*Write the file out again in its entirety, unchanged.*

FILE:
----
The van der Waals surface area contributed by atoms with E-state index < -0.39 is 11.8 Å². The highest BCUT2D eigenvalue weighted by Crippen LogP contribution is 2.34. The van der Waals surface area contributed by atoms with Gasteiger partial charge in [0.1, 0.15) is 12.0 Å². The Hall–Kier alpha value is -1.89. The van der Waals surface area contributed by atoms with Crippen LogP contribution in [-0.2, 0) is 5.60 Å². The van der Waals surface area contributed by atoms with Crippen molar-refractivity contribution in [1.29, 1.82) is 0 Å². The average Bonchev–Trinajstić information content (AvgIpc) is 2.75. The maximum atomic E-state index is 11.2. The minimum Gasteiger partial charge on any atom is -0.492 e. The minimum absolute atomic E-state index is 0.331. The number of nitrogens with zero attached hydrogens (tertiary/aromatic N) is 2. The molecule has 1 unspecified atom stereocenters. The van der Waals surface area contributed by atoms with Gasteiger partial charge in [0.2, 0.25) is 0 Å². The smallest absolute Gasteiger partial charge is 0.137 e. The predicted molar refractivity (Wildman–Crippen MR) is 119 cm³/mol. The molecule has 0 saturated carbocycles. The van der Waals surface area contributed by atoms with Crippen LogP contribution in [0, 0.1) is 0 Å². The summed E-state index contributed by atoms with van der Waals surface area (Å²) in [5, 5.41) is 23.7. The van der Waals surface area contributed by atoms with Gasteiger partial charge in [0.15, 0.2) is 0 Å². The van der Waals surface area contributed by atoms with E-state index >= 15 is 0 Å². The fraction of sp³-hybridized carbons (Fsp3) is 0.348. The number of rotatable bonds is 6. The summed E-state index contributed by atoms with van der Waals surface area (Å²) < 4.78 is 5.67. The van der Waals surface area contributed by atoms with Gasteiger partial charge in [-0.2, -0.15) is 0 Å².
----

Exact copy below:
The van der Waals surface area contributed by atoms with E-state index < -0.39 is 11.8 Å². The highest BCUT2D eigenvalue weighted by Crippen LogP contribution is 2.34. The van der Waals surface area contributed by atoms with Gasteiger partial charge in [0.1, 0.15) is 12.0 Å². The Hall–Kier alpha value is -1.89. The van der Waals surface area contributed by atoms with Crippen LogP contribution in [-0.2, 0) is 5.60 Å². The van der Waals surface area contributed by atoms with Crippen molar-refractivity contribution in [1.29, 1.82) is 0 Å². The average Bonchev–Trinajstić information content (AvgIpc) is 2.75. The maximum atomic E-state index is 11.2. The minimum Gasteiger partial charge on any atom is -0.492 e. The minimum absolute atomic E-state index is 0.331. The number of nitrogens with zero attached hydrogens (tertiary/aromatic N) is 2. The molecule has 1 unspecified atom stereocenters. The van der Waals surface area contributed by atoms with Gasteiger partial charge in [0.2, 0.25) is 0 Å². The smallest absolute Gasteiger partial charge is 0.137 e. The predicted molar refractivity (Wildman–Crippen MR) is 119 cm³/mol. The molecule has 0 saturated carbocycles. The van der Waals surface area contributed by atoms with Crippen LogP contribution in [0, 0.1) is 0 Å². The summed E-state index contributed by atoms with van der Waals surface area (Å²) in [5, 5.41) is 23.7. The van der Waals surface area contributed by atoms with Gasteiger partial charge in [0.15, 0.2) is 0 Å². The van der Waals surface area contributed by atoms with E-state index >= 15 is 0 Å². The fraction of sp³-hybridized carbons (Fsp3) is 0.348. The number of rotatable bonds is 6. The summed E-state index contributed by atoms with van der Waals surface area (Å²) < 4.78 is 5.67. The van der Waals surface area contributed by atoms with Gasteiger partial charge in [-0.2, -0.15) is 0 Å².